We were lucky to meet Nick Thompson, founder of Halfpipe London and HUB Custom Bikes when we did as we were preparing for our TLD team ski trip with Snowbizz in Puy St Vincent!
He kindly donated to us some of the best quality equipment and clothing such as base layers (thermals) and gloves, which are equally important when skiing or snowboarding – because of the snow and the cold.
JP also bought a new jacket, riding hoody and trousers made by Nike. These were perfect and we are very thankful for his helping hand as it helped our trip be successful – he saved us time, stress and, most importantly, he kept us warm!
Now that TLD is on the skiing side of the ski/snowboard fence, we wanted to show the world how mature we are, and feature Nick – even though he is a “rider” (yes we learned the lingo from you, Nick!)
Enjoy the interview below – questions by TLD, answers by Nick!
As founder of Halfpipe London, which sells snowboard and skateboard gear online and in a shop on Golborn Road, when asked what do you do, how do you usually describe it?
We have a pretty unique history. My grandfather owns the business. However, he used to own it as a Fish and Chip shop for around 30 years. He was originally going to close it and rent it out, as he has one on Portobello Road which is pretty famous and a lot busier. Fortunately, my uncle, who snowboarded at the time had a bit of mid life crisis, further talking my grandfather into opening it up as an extreme sports shop and the natural progression was cycles and repairs. I started working here 10 years ago and i’m still here now! I head up the majority of the buying for the snow department and handle all the “creative” side of the business; the website, graphics and social sites. So when asked what I do I guess I say I run my own snowboard shop!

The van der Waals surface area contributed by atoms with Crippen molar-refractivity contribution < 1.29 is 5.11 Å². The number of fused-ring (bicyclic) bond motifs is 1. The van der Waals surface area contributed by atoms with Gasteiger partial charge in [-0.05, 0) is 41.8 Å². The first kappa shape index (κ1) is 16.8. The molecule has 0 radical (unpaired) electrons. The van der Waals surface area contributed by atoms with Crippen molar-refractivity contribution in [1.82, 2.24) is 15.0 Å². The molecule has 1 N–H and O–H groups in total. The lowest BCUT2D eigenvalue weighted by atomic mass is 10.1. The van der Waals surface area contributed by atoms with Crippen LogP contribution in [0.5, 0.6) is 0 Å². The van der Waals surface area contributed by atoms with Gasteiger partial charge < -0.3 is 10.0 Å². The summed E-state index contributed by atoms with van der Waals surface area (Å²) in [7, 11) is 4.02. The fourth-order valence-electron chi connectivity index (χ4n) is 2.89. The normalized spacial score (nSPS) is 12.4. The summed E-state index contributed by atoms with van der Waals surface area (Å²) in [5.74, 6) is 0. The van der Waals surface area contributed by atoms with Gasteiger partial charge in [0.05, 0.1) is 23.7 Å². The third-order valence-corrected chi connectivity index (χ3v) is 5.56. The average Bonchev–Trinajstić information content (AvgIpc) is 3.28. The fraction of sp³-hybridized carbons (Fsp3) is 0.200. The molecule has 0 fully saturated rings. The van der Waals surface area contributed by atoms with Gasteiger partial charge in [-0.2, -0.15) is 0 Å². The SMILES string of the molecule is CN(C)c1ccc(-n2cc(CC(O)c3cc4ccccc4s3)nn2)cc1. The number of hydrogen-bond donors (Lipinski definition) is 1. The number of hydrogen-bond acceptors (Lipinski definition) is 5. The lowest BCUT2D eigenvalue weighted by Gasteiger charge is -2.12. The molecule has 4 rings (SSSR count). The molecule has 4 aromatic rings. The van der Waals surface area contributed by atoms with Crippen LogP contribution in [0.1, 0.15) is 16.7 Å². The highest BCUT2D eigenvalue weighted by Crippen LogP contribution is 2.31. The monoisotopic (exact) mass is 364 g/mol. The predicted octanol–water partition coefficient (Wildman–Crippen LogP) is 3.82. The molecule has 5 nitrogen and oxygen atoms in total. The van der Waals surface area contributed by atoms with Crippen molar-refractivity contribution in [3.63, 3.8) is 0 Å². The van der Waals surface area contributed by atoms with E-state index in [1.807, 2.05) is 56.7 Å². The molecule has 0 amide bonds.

How long has Halfpipe London been about? Do you have a large staff base?
We opened late 2003 and we have 4 full time staff and an extra 2 part time (but they usually hang around in the shop when they’re not working anyway).
How often do you go snowboarding – Where are your favourite places?
It’s funny, the more you’re in the industry, the less time you have to go and ride! January and Febuary are our busiest times as we’re concentrating on pre-orders for the next season so if we get away to ride 2 or 3 times we’re lucky. Switzerland is amazing terrain, but I’ve been to Bulgaria a few times, I’ve always had a great time there…and you definitely can’t argue with the price!
Do you also ski?
I can! I actually learnt when I was 12 but started snowboarding when I was 13 and never touched skis again!
Do you have many skiing customers or is it mostly snowboarding?
The majority of our customers are snowboarders but we have some keen skiers too. They tend to prefer snowboarding clothing to ski and generally like our selection. Plus some items are good carry overs so can be bought for either of the two, such as goggles, hats and helmets.
In your description what are 3 main differences between skiing and snowboarding
- Snowboarding is cooler!
- From speaking to shops who stock both skis and snowboards, fitting skiers out with boots can be a much tougher task as the boots are generally a lot more uncomfortable to start with, so skiers can seem a little fussier than your average snowboarder!